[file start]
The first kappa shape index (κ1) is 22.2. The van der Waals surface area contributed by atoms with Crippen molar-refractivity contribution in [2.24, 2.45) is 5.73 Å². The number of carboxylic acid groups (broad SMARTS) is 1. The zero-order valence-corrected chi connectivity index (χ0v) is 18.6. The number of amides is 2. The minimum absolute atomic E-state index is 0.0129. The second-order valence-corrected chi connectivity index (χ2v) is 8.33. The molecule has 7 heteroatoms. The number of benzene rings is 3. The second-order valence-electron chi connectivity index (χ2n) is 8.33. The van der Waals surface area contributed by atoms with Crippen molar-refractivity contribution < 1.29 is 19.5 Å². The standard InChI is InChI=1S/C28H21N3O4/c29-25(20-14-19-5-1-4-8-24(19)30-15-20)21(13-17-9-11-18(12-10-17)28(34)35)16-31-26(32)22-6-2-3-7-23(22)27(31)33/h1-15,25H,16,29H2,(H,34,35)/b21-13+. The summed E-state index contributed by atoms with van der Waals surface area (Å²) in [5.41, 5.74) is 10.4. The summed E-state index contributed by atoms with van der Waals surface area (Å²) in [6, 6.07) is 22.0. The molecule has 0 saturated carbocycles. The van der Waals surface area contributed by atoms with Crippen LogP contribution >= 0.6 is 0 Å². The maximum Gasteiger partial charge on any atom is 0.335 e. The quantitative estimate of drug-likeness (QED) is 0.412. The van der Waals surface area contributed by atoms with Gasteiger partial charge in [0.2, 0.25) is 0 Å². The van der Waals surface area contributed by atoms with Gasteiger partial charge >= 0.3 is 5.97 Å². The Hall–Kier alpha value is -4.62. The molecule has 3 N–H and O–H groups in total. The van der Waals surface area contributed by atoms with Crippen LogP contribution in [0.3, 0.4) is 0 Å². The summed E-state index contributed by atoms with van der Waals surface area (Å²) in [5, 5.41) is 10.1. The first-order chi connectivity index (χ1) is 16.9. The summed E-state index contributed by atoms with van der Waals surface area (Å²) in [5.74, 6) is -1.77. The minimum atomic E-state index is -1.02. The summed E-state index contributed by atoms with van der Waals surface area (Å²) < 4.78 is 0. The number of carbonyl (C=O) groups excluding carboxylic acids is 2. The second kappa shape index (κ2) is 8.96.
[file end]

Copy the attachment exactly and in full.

The first kappa shape index (κ1) is 22.2. The van der Waals surface area contributed by atoms with Crippen molar-refractivity contribution in [2.24, 2.45) is 5.73 Å². The number of carboxylic acid groups (broad SMARTS) is 1. The zero-order valence-corrected chi connectivity index (χ0v) is 18.6. The number of amides is 2. The minimum absolute atomic E-state index is 0.0129. The second-order valence-corrected chi connectivity index (χ2v) is 8.33. The molecule has 7 heteroatoms. The number of benzene rings is 3. The second-order valence-electron chi connectivity index (χ2n) is 8.33. The van der Waals surface area contributed by atoms with Crippen molar-refractivity contribution < 1.29 is 19.5 Å². The standard InChI is InChI=1S/C28H21N3O4/c29-25(20-14-19-5-1-4-8-24(19)30-15-20)21(13-17-9-11-18(12-10-17)28(34)35)16-31-26(32)22-6-2-3-7-23(22)27(31)33/h1-15,25H,16,29H2,(H,34,35)/b21-13+. The summed E-state index contributed by atoms with van der Waals surface area (Å²) in [5.41, 5.74) is 10.4. The summed E-state index contributed by atoms with van der Waals surface area (Å²) in [6, 6.07) is 22.0. The molecule has 0 saturated carbocycles. The van der Waals surface area contributed by atoms with Crippen LogP contribution >= 0.6 is 0 Å². The maximum Gasteiger partial charge on any atom is 0.335 e. The quantitative estimate of drug-likeness (QED) is 0.412. The van der Waals surface area contributed by atoms with Gasteiger partial charge in [0.2, 0.25) is 0 Å². The van der Waals surface area contributed by atoms with Gasteiger partial charge >= 0.3 is 5.97 Å². The Hall–Kier alpha value is -4.62. The molecule has 3 N–H and O–H groups in total. The van der Waals surface area contributed by atoms with Crippen LogP contribution in [0.3, 0.4) is 0 Å². The summed E-state index contributed by atoms with van der Waals surface area (Å²) in [5, 5.41) is 10.1. The first-order chi connectivity index (χ1) is 16.9. The summed E-state index contributed by atoms with van der Waals surface area (Å²) in [5.74, 6) is -1.77. The minimum atomic E-state index is -1.02. The summed E-state index contributed by atoms with van der Waals surface area (Å²) < 4.78 is 0. The number of carbonyl (C=O) groups excluding carboxylic acids is 2. The second kappa shape index (κ2) is 8.96.